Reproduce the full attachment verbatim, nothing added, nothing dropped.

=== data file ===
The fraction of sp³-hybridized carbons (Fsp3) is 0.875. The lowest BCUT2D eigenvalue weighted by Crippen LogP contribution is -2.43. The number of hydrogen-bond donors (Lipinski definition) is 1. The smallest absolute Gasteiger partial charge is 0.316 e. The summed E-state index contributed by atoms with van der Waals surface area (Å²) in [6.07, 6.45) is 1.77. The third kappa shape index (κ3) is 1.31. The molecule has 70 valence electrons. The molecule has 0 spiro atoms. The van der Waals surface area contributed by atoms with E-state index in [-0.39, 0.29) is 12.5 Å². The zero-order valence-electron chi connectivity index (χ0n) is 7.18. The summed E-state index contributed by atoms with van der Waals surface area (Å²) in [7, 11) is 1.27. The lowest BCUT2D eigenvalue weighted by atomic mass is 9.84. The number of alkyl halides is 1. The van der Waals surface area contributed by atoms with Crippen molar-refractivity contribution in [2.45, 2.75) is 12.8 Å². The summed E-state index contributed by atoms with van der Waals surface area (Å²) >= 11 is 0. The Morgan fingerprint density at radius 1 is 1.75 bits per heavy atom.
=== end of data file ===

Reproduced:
The fraction of sp³-hybridized carbons (Fsp3) is 0.875. The lowest BCUT2D eigenvalue weighted by Crippen LogP contribution is -2.43. The number of hydrogen-bond donors (Lipinski definition) is 1. The smallest absolute Gasteiger partial charge is 0.316 e. The summed E-state index contributed by atoms with van der Waals surface area (Å²) in [6.07, 6.45) is 1.77. The third kappa shape index (κ3) is 1.31. The molecule has 70 valence electrons. The molecule has 0 spiro atoms. The van der Waals surface area contributed by atoms with E-state index in [-0.39, 0.29) is 12.5 Å². The zero-order valence-electron chi connectivity index (χ0n) is 7.18. The summed E-state index contributed by atoms with van der Waals surface area (Å²) in [7, 11) is 1.27. The lowest BCUT2D eigenvalue weighted by atomic mass is 9.84. The number of alkyl halides is 1. The van der Waals surface area contributed by atoms with Crippen molar-refractivity contribution in [2.45, 2.75) is 12.8 Å². The summed E-state index contributed by atoms with van der Waals surface area (Å²) >= 11 is 0. The Morgan fingerprint density at radius 1 is 1.75 bits per heavy atom.